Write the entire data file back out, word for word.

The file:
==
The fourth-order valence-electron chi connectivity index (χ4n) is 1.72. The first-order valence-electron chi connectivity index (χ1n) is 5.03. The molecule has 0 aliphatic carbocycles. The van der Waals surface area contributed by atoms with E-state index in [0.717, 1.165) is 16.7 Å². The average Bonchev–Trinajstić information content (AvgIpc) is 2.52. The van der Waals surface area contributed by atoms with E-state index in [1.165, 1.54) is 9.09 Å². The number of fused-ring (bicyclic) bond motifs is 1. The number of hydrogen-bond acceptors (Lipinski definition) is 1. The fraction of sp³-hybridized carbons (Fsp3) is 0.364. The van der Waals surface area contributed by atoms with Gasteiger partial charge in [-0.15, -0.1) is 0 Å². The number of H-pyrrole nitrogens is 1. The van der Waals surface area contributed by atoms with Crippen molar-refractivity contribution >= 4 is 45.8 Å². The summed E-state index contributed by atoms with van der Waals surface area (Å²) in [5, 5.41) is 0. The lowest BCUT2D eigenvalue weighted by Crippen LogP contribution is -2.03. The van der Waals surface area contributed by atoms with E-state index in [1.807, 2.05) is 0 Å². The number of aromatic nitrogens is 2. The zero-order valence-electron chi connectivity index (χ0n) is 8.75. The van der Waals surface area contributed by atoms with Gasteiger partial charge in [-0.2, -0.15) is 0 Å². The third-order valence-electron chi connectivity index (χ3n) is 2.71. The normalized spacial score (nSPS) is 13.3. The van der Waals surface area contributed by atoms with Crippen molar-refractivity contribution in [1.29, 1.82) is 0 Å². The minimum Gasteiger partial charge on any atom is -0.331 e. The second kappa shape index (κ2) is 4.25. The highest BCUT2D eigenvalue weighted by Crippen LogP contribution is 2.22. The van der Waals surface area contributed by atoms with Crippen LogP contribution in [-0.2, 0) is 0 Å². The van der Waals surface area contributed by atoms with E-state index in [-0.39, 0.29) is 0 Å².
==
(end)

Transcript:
The fourth-order valence-electron chi connectivity index (χ4n) is 1.72. The first-order valence-electron chi connectivity index (χ1n) is 5.03. The molecule has 0 aliphatic carbocycles. The van der Waals surface area contributed by atoms with E-state index in [0.717, 1.165) is 16.7 Å². The average Bonchev–Trinajstić information content (AvgIpc) is 2.52. The van der Waals surface area contributed by atoms with E-state index in [1.165, 1.54) is 9.09 Å². The number of fused-ring (bicyclic) bond motifs is 1. The number of hydrogen-bond acceptors (Lipinski definition) is 1. The fraction of sp³-hybridized carbons (Fsp3) is 0.364. The van der Waals surface area contributed by atoms with Gasteiger partial charge in [-0.15, -0.1) is 0 Å². The number of H-pyrrole nitrogens is 1. The van der Waals surface area contributed by atoms with Crippen molar-refractivity contribution >= 4 is 45.8 Å². The summed E-state index contributed by atoms with van der Waals surface area (Å²) in [5, 5.41) is 0. The lowest BCUT2D eigenvalue weighted by Crippen LogP contribution is -2.03. The van der Waals surface area contributed by atoms with E-state index in [1.807, 2.05) is 0 Å². The number of aromatic nitrogens is 2. The zero-order valence-electron chi connectivity index (χ0n) is 8.75. The van der Waals surface area contributed by atoms with Gasteiger partial charge in [-0.2, -0.15) is 0 Å². The third-order valence-electron chi connectivity index (χ3n) is 2.71. The normalized spacial score (nSPS) is 13.3. The van der Waals surface area contributed by atoms with Crippen molar-refractivity contribution in [1.29, 1.82) is 0 Å². The minimum Gasteiger partial charge on any atom is -0.331 e. The second kappa shape index (κ2) is 4.25. The highest BCUT2D eigenvalue weighted by Crippen LogP contribution is 2.22. The van der Waals surface area contributed by atoms with Crippen LogP contribution in [-0.2, 0) is 0 Å². The van der Waals surface area contributed by atoms with E-state index in [-0.39, 0.29) is 0 Å².